Aronson M.F.,KTH Royal Institute of Technology
Proceedings. Biological sciences / The Royal Society | Year: 2014

Urbanization contributes to the loss of the world's biodiversity and the homogenization of its biota. However, comparative studies of urban biodiversity leading to robust generalities of the status and drivers of biodiversity in cities at the global scale are lacking. Here, we compiled the largest global dataset to date of two diverse taxa in cities: birds (54 cities) and plants (110 cities). We found that the majority of urban bird and plant species are native in the world's cities. Few plants and birds are cosmopolitan, the most common being Columba livia and Poa annua. The density of bird and plant species (the number of species per km(2)) has declined substantially: only 8% of native bird and 25% of native plant species are currently present compared with estimates of non-urban density of species. The current density of species in cities and the loss in density of species was best explained by anthropogenic features (landcover, city age) rather than by non-anthropogenic factors (geography, climate, topography). As urbanization continues to expand, efforts directed towards the conservation of intact vegetation within urban landscapes could support higher concentrations of both bird and plant species. Despite declines in the density of species, cities still retain endemic native species, thus providing opportunities for regional and global biodiversity conservation, restoration and education.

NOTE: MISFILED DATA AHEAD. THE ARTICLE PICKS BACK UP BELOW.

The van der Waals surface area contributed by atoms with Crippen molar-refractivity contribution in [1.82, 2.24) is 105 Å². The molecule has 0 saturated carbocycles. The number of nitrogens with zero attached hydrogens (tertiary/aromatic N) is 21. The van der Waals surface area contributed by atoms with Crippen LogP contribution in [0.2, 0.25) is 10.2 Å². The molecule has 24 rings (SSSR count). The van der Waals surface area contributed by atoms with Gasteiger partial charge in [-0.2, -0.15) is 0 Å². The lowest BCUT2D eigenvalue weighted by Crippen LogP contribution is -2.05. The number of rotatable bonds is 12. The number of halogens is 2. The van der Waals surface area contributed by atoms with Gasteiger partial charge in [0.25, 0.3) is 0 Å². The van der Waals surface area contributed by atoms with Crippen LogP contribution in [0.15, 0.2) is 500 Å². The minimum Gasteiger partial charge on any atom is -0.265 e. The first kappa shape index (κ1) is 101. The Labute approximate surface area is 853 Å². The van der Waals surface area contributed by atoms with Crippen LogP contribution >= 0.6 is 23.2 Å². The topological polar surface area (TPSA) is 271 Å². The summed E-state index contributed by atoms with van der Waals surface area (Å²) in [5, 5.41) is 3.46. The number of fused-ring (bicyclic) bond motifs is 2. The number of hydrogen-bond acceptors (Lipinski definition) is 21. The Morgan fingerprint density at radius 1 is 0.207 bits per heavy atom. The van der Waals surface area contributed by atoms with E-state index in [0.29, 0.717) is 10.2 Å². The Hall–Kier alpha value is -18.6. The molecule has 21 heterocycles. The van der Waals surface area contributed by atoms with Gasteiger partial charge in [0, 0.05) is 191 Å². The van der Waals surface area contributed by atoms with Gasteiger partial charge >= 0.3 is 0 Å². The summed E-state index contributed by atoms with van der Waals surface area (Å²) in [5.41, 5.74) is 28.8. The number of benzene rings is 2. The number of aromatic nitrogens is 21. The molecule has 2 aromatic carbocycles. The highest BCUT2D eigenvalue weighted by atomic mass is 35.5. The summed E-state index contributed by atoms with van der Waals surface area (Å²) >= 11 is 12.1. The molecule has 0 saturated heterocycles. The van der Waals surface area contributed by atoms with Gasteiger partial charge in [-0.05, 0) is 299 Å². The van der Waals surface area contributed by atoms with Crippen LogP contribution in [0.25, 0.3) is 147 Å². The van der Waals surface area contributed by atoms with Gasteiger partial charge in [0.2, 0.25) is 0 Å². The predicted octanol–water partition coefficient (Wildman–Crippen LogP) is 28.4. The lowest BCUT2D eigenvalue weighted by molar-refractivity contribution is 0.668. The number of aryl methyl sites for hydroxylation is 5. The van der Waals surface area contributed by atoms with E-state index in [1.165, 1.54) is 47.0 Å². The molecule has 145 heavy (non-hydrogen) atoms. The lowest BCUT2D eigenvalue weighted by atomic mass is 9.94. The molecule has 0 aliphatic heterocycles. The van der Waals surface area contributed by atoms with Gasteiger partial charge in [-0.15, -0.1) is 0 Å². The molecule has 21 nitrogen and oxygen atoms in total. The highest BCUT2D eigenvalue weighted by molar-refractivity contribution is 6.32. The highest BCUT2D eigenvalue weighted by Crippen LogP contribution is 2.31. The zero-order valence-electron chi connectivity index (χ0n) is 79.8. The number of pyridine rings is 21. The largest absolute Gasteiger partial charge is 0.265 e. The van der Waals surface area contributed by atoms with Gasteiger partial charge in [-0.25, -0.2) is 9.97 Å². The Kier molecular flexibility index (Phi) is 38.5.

Moberg C.,KTH Royal Institute of Technology
Angewandte Chemie - International Edition | Year: 2011

Same difference: Berry pseutorotation (BPR) and Ugi turnstile rotation, which are generally treated as two distinctly different mechanisms for rearrangement of trigonal-bipyramidal structures, have been shown to be equivalent. Alternative mechanisms consist of sequences of pseudorotations proceeding in a single step. Copyright © 2011 WILEY-VCH Verlag GmbH & Co. KGaA, Weinheim.